By Victor Pedrosa, PhD student representative
Few things are more effective in motivating PhD students and researchers to take a break from their ‘Nobel Prize-winning’ research than pizza, drinks and the promise of an interesting
The Bioengineering PhD student representatives organised a talk on data ethics on Friday 9th of March. The topic was widely popular and the event was well-attended. There were some lively discussions over pizza and drinks in room 301.C at the Royal School of Mines Building.
Is data science intrinsically ethically good?
People mingled before the start of the talk, to get the food distraction out of the way, then Dr.
The CSM Summer Social BBQ that took place on the Friday 8th of June in Prince’s Garden was a real success. About 70 persons came along that afternoon, from 12.30 pm to late at night. The aim of this informal lunch was to give a chance for the PhD students to catch up with their peers, discuss some of their research projects with more expert persons, or even to find career advices.
To facilitate the discussion, each PhD students had to chose three subjects that he felt like he needed help with. On the other hand, each staff had chosen three subjects in which they could give advices to PhD students.
By Grace Birch and Kristin Krohn Huse, PhD students in Infectious Diseases and Immunity
On Thursday June 28th, the postgraduate representatives for the Section of Infectious Diseases and Immunity hosted a series of talks on careers entitled “The Bench and Beyond” followed by a summer party for the entire section, to celebrate the arrival of summer and provide a more laidback opportunity to network between research groups.
After identifying a lack of speakers in careers outside of traditional bench science at other career sessions, speakers with connections to the section from a wide variety of careers were invited to attend. Some of the speakers had previously completed their PhDs or Post Docs in the section of Infectious Diseases and Immunity or currently work within the section.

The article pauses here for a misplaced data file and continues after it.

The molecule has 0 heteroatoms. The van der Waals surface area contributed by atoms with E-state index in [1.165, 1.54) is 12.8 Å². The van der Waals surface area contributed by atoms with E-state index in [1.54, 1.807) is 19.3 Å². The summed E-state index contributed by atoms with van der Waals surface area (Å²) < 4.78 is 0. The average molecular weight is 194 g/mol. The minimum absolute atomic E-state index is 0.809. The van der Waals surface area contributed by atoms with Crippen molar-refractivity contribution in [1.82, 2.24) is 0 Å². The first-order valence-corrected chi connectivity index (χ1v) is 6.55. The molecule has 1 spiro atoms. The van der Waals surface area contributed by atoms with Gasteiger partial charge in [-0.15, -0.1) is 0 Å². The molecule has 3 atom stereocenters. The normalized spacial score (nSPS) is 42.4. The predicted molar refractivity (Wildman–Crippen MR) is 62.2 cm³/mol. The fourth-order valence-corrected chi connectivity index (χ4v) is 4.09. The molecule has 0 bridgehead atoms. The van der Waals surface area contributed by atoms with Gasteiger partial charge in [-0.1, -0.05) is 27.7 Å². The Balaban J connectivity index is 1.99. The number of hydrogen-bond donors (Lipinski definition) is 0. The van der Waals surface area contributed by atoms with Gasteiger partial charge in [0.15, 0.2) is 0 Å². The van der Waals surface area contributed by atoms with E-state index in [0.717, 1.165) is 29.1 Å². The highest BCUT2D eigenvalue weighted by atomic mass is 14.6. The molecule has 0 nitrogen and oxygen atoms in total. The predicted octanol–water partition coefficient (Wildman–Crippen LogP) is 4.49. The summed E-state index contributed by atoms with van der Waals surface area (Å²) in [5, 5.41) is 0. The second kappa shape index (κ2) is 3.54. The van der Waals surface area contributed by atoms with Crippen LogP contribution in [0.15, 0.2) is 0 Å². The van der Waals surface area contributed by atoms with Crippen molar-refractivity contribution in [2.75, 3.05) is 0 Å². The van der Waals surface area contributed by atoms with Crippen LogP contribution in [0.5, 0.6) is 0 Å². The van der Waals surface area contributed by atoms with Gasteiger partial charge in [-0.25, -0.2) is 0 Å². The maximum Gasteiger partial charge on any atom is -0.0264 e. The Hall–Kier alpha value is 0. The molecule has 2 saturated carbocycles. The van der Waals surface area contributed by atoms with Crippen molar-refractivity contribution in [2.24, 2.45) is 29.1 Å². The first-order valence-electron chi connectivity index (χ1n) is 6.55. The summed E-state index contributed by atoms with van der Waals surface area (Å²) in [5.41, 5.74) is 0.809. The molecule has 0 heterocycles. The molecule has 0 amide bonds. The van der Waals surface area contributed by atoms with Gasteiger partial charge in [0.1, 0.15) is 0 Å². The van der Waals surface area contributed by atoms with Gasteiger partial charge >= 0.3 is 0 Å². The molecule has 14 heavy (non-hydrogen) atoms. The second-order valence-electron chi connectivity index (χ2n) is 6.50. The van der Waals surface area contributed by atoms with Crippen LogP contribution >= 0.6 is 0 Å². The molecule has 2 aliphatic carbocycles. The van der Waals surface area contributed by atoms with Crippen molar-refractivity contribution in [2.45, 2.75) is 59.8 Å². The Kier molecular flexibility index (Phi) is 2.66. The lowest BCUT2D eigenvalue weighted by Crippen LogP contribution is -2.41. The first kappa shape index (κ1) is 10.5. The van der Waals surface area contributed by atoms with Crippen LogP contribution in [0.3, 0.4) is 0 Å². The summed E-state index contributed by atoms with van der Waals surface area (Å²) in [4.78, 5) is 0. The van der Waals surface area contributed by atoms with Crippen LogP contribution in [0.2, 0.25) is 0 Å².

The first Laser Tag event to connect PhD students from different departments, took place at the brand-new facility “Bunker 51” on Saturday 23rd of June. The aim of this initiative was to mix students with various research interests, to develop our research communities within Imperial and foster collaborations inter-departments.
This Laser Tag event, was an icebreaking way of encouraging PhD attendants to work together in a series of mini games played with guns which fired infrared beams. After the team building event, a picnic hangout with pizzas and drinks in Greenwich Park offered a more relaxed ambiance for students to get to know more about each other and their projects.
On 29th of June 9 CDT PhD students from 2 different CDTs left London for a 3 days trip to the countryside to explore West England.
On Friday morning all of us met at Heathrow airport at the Sixt car rental shop. After everyone arrived and after we got our cars we drove towards Bristol and then turned further left to reach a town called Tauton. There we bought some groceries and continued our journey to finally reached our end destination with was a small farm located between Taunton and Exeter.
Immediately the AirBnB owner welcomed us with her lively 3 dogs Bisket, Douglas and Holly.